A little more than a week of 2019 fall camp is in the books, as the USC Trojans have completed seven full practices with media present. After beginning with the four-day acclimation period, with two helmets-only practices and two shells practices, the Trojans went through a practice in full pads last Wednesday, before tapering off Thursday and Friday, then finishing the week with a significant scrimmage in full pads on Saturday.
With the Trojans set to begin their second full week of camp on Monday, we take a look at a few things we’ve learned through those early practices.
The Quarterback Competition Continues
The four-way quarterback competition between JT Daniels, Matt Fink, Jack Sears, and Kedon Slovis will continue all the way through the Fall Showcase on August 17. There were thoughts that the selection could come a little earlier in the fall, but head coach Clay Helton was fairly emphatic following Saturday’s scrimmage that the decision wouldn’t be made until after this coming weekend.
The Offensive Line Remains a Question
Left tackle Austin Jackson is working his way back into the lineup after undergoing a procedure to donate bone marrow earlier this summer. Once he is fully ready to go, there appears to be little doubt that the starting lineup will read Jackson, Alijah Vera-Tucker, Brett Neilon, Andrew Vorhees, and Jalen McKenzie from left to right. Is that a massive improvement from last year’s unit that struggled mightily at times? It looks promising, but we won’t get a real answer until the season starts. But there are absolutely signs of progress. Brett Neilon looks solid at center, as even remotely bad snaps have been few and far between. What still has to be answered is whether the line can consistently pick up the blitz and allow quarterbacks time to throw, and whether the physical push will be there when it’s time to pick up a third-and-short in a critical situation. The progress from spring to fall has been evident, but will it be enough throughout the season?
New Coaches Are Involved
Many of the new coaching hires did not inspire a ton of confidence from USC fans this offseason, as the biggest coaching news was the one who got away, when offensive coordinator Kliff Kingsbury left for the Arizona Cardinals after just one month at USC. But players have given rave reviews to defensive line coach Chad Kauha’aha’a, defensive backs coach Greg Burns, and running backs coach Mike Jinks. Kauha’aha’a and Jinks have been especially vocal during practices, and Jinks has been invaluable with his understanding of the Air Raid and helping the offense as another coach who came in with an expectation of what things are supposed to look like and the tempo associated with the offense.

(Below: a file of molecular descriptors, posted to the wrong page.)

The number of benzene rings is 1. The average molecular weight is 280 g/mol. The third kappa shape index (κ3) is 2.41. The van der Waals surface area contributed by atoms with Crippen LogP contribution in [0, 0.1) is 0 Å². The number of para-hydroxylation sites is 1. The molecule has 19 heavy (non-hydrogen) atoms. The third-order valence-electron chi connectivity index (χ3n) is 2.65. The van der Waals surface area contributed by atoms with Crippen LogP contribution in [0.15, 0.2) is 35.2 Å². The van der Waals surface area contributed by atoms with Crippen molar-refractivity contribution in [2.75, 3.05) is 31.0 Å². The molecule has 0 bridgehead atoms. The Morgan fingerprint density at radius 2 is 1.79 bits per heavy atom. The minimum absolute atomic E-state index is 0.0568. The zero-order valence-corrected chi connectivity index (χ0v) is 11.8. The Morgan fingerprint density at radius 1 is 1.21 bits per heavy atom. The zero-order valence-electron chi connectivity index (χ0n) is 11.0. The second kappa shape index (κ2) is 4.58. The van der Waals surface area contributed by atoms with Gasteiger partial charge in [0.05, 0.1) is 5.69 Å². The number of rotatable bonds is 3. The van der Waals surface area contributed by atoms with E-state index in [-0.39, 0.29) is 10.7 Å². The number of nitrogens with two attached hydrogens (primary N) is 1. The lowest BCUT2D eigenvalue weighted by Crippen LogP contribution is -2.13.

Wide Receivers Are Top Notch
At various points this fall, the Trojans have looked like they have four No. 1 wide receivers, as Michael Pittman, Tyler Vaughns, Amon-Ra St. Brown, and Devon Williams have been simply terrific. Velus Jones has looked much-improved as well, as this offense really seems to fit what he can do as a receiver. St. Brown is a guy who could put up some significant numbers this season, except it’s tough to imagine one guy dominating the ball in an offense with this many weapons. The only knock on Williams is that he hasn’t been consistent in catching the ball throughout every practice, but he’s going to be held to a high standard because the potential he possesses is so great. The true freshmen in John Jackson III, Drake London, and Munir McClain, are going to make an impact this year.
D-Line Looks Good, And Deep
The defensive line has been as advertised this fall, with Jay Tufele, Marlon Tuipulotu, and Christian Rector leading the way. The group will get a bump when Brandon Pili can return to action, but the unit already looks stronger with the additions of Drake Jackson and Nick Figueroa from the 2019 recruiting class. Jackson might force the Trojans to get him onto the field with more of a four down linemen look, rather than stay on the sideline as a backup to Rector. But beyond that, there has been impact felt from Figueroa and Caleb Tremblay, Trevor Trout and Connor Murphy, making this group deeper than last season.
The Run Game Isn’t Dead
But this clearly won’t be your typical Tailback U offense. Washington State, the poster child for Air Raid offenses, beat Utah 28-24 last season and had zero total rushing yards in the process. This offense won’t run for zero yards in any game this season, but just how much impact the run game will have is still a bit of a mystery. We’ve seen practices where the running game feels like an afterthought, and others where they dedicate extensive time to it. The quarterback is going to have the ball in his hand a ton this year, but it feels like finding some success on the ground is still part of the plan for the Trojans.